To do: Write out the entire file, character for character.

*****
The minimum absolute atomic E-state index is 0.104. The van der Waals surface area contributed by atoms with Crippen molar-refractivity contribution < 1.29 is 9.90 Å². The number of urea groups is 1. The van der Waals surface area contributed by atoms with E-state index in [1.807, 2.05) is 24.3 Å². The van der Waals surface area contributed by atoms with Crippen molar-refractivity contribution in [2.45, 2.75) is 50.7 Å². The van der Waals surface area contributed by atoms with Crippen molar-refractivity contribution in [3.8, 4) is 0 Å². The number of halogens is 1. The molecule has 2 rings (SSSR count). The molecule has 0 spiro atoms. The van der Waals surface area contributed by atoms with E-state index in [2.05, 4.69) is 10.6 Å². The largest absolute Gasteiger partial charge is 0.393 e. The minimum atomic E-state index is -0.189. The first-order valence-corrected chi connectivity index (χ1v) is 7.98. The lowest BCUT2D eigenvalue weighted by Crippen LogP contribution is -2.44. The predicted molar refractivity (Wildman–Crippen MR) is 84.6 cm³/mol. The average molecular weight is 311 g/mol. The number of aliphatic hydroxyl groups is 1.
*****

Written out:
The minimum absolute atomic E-state index is 0.104. The van der Waals surface area contributed by atoms with Crippen molar-refractivity contribution < 1.29 is 9.90 Å². The number of urea groups is 1. The van der Waals surface area contributed by atoms with E-state index in [1.807, 2.05) is 24.3 Å². The van der Waals surface area contributed by atoms with Crippen molar-refractivity contribution in [2.45, 2.75) is 50.7 Å². The van der Waals surface area contributed by atoms with Crippen molar-refractivity contribution in [3.8, 4) is 0 Å². The number of halogens is 1. The molecule has 2 rings (SSSR count). The molecule has 0 spiro atoms. The van der Waals surface area contributed by atoms with E-state index in [2.05, 4.69) is 10.6 Å². The largest absolute Gasteiger partial charge is 0.393 e. The minimum atomic E-state index is -0.189. The first-order valence-corrected chi connectivity index (χ1v) is 7.98. The lowest BCUT2D eigenvalue weighted by Crippen LogP contribution is -2.44. The predicted molar refractivity (Wildman–Crippen MR) is 84.6 cm³/mol. The average molecular weight is 311 g/mol. The number of aliphatic hydroxyl groups is 1.